Jean Trounstine : Education in Prison Works

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So are we listening?
Study proves education in prison works

The largest ever meta-analysis of prison education and its overwhelming positive effect on recidivism was released in August, so what are we going to do about it?

By Jean Trounstine | The Rag Blog | September 16, 2013

It was barely six months ago when I first wrote about the battle to bring back Pell Grants for prisoner education programs across the country. Pell grants are those all-important grants that my college students rely on and that once funded prisoners — 1 percent of those who received such grants across the country.

Pells were “disappeared” under “progressive” President Bill Clinton in 1994 when he signed an omnibus crime bill that allowed removal of Pells. And with their removal, we punctured college programming in many states.

Back in March, I applauded the work many were doing with little money to bring attention to the need for Pells and the need for education in general for those behind bars. This underscores a well-known fact: the more education a person has, the less likely that person is to be involved in the criminal justice system or to recidivate if they have been incarcerated.

And in Texas, at a time when 1-in-27 adults are in prison, jail, on probation, or parole, that is pretty significant. Education keeps people out of prison and the clearer that becomes, the more likely we are to get others to see we save money by helping to fund the education of those in prison, on probation, and on parole. Pell grants still haven’t made it back as a way to fund college education in prison but that doesn’t mean we can’t advocate for their return.

This past August, a report from the Rand Corporation — apparently “the largest-ever meta-analysis of correctional educational studies” — found a statistical basis for what some of us have been saying for years. According to Rand, prisoners who “receive general education and vocational training are significantly less likely to return to prison after release and are more likely to find employment than peers who do not receive such opportunities.”

The cost is also a major plus for prisons and prisoners: a $1 investment in prison education “reduces incarceration costs by $4 to $5 during the first three years post-release.”

Most important is this new piece of data: those who participate in any sort of correctional education program have 43 percent less liklihood of returning to prison than those who do not. Not insignificantly, employment after release was 13 percent higher among those who participated in either academic (or vocational) education programs than those who did not.

Amidst sweltering Texas jail cells and lawsuits over unbearable conditions, Texas recently got some notice for its business education program — somewhat ironically, in my opinion, called “Prison Entrepreneurship Program. And the Windham School District has always supported correctional educational courses.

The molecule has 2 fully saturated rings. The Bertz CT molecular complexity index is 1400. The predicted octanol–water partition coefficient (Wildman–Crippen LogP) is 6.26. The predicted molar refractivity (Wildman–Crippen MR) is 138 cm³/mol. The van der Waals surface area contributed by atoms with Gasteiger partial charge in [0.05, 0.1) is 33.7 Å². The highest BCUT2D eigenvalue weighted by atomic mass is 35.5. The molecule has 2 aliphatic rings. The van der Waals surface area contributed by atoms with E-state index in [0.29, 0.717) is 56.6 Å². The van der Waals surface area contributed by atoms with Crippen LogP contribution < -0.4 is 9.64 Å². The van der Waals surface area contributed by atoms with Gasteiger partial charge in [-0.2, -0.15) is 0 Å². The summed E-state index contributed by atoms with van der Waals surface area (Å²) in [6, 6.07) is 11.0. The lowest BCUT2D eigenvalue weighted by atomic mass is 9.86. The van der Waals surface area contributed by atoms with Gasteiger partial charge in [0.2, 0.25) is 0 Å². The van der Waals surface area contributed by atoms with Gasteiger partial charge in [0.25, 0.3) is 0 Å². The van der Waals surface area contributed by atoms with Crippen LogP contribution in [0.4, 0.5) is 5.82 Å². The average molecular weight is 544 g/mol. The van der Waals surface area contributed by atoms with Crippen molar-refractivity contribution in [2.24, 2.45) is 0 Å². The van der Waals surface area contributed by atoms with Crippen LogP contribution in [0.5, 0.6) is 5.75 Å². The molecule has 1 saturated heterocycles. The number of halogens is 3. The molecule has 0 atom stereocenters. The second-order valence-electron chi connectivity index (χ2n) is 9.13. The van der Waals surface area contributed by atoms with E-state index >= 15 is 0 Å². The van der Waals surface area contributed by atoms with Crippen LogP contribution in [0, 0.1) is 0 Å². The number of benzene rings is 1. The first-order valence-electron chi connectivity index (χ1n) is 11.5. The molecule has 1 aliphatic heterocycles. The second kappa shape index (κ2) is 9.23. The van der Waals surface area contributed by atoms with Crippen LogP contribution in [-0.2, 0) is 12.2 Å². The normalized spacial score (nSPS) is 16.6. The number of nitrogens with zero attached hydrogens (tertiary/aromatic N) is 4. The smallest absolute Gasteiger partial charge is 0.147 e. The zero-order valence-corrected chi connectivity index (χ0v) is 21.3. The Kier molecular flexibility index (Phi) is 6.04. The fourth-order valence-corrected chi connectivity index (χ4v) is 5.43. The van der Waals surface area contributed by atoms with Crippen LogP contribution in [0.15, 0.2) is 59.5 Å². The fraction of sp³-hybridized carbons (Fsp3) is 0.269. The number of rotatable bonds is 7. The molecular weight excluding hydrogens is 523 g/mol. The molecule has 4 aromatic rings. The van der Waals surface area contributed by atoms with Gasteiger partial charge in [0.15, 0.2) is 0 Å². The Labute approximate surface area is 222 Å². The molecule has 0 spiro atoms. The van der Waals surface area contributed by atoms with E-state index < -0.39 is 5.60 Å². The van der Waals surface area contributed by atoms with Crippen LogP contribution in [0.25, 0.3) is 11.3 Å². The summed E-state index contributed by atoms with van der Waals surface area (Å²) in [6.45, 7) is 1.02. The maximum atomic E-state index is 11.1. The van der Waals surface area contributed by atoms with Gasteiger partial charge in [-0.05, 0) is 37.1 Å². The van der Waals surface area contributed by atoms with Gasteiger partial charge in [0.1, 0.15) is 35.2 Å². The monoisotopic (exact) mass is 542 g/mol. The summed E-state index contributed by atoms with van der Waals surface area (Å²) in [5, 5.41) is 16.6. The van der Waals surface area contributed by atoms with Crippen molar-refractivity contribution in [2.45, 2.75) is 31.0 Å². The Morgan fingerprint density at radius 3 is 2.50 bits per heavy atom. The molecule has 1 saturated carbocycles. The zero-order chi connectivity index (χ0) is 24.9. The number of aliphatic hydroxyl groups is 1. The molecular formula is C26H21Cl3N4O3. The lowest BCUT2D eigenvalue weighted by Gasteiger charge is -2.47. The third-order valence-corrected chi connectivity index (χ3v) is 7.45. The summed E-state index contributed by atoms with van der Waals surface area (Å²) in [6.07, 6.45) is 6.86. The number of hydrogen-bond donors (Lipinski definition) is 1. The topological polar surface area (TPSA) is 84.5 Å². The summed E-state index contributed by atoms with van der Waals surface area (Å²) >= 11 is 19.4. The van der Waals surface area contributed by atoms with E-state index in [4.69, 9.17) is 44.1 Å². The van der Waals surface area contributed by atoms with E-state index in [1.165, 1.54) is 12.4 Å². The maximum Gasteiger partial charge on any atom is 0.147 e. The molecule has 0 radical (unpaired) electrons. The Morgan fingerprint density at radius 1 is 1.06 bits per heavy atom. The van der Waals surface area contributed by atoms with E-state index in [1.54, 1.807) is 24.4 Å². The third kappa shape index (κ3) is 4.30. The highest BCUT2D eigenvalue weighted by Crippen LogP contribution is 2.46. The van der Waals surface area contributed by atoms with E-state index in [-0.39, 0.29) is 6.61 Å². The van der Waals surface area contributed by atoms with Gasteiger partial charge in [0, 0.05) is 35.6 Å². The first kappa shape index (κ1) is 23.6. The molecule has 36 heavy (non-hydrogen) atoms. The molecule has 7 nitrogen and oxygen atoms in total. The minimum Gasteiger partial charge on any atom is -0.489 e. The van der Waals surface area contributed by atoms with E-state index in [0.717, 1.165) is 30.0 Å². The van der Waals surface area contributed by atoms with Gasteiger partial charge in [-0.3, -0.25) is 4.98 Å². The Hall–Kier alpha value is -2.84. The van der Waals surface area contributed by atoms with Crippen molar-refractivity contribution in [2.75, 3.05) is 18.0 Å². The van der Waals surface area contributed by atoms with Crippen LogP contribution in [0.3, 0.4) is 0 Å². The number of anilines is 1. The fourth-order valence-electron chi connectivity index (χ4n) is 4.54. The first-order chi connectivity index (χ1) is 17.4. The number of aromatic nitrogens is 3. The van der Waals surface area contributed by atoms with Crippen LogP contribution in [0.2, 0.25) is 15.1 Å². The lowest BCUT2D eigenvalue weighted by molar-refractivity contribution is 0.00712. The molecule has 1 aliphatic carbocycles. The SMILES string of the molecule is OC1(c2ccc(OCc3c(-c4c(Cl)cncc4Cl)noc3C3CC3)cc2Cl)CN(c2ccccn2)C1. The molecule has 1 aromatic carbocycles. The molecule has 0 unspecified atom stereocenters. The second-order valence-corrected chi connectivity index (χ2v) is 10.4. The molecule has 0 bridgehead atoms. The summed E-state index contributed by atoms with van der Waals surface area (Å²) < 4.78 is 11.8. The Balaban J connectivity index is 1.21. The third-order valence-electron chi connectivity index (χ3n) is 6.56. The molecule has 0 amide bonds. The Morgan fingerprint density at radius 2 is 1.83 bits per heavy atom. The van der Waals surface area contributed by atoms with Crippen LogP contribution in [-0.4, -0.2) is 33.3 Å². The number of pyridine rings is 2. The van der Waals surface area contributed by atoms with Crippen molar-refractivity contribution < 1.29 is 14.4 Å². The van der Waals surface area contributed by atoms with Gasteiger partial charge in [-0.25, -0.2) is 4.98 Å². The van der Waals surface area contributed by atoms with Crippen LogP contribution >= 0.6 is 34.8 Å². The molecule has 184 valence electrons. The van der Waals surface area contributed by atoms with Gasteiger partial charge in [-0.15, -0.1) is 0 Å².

But across the country, the kind of education that gives people access to science, the humanities, and social sciences is not given any sort of priority — no matter how much that education might make prisoners better next-door neighbors. I’d love to see EdX — free Internet courses offered by such institutions as Harvard and MIT — offered to prisoners. But who will take the time to develop that program when an “eye for an eye” makes us say, “they did the crime, who cares?”

Several years ago I visited a prison in England and discovered how much some Brits valued education behind bars. They were allowing and encouraging prisoners who were on their way out to apply to colleges while still incarcerated so they’d have some security when they reentered the free world.

One prison I visited also brought in those searching for workers — i.e. recruiters — to watch prisoners perform in theatrical productions. After seeing a performance, job counselors interviewed the actors and many were offered jobs upon release. This was one of the most supportive and creative ways I had seen — anywhere — to help people land on their feet.

These studies that we do — Rand’s being the latest and perhaps the most comprehensive to date — are great, but only if prisons and correctional officials actually listen to the results. It’s good to hear Attorney General Eric Holder saying that

These findings reinforce the need to become smarter on crime by expanding proven strategies for keeping our communities safe, and ensuring that those who have paid their debts to society have the chance to become productive citizens.

Now let’s bring back Pell Grants and make college accessible and affordable for all — even, and especially, those behind bars who are proving they are more likely to stay out of crime if given books, pens, teachers, and a chance.

[Jean Trounstine is an author/editor of five published books and many articles, professor at Middlesex Community College in Massachusetts, and a prison activist. For 10 years, she worked at Framingham Women’s Prison and directed eight plays, publishing Shakespeare Behind Bars: The Power of Drama in a Women’s Prison about that work. She blogs for Boston Magazine and takes apart the criminal justice system brick by brick at where she blogs weekly at “Justice with Jean.” Find her contributions to The Rag Blog here.]

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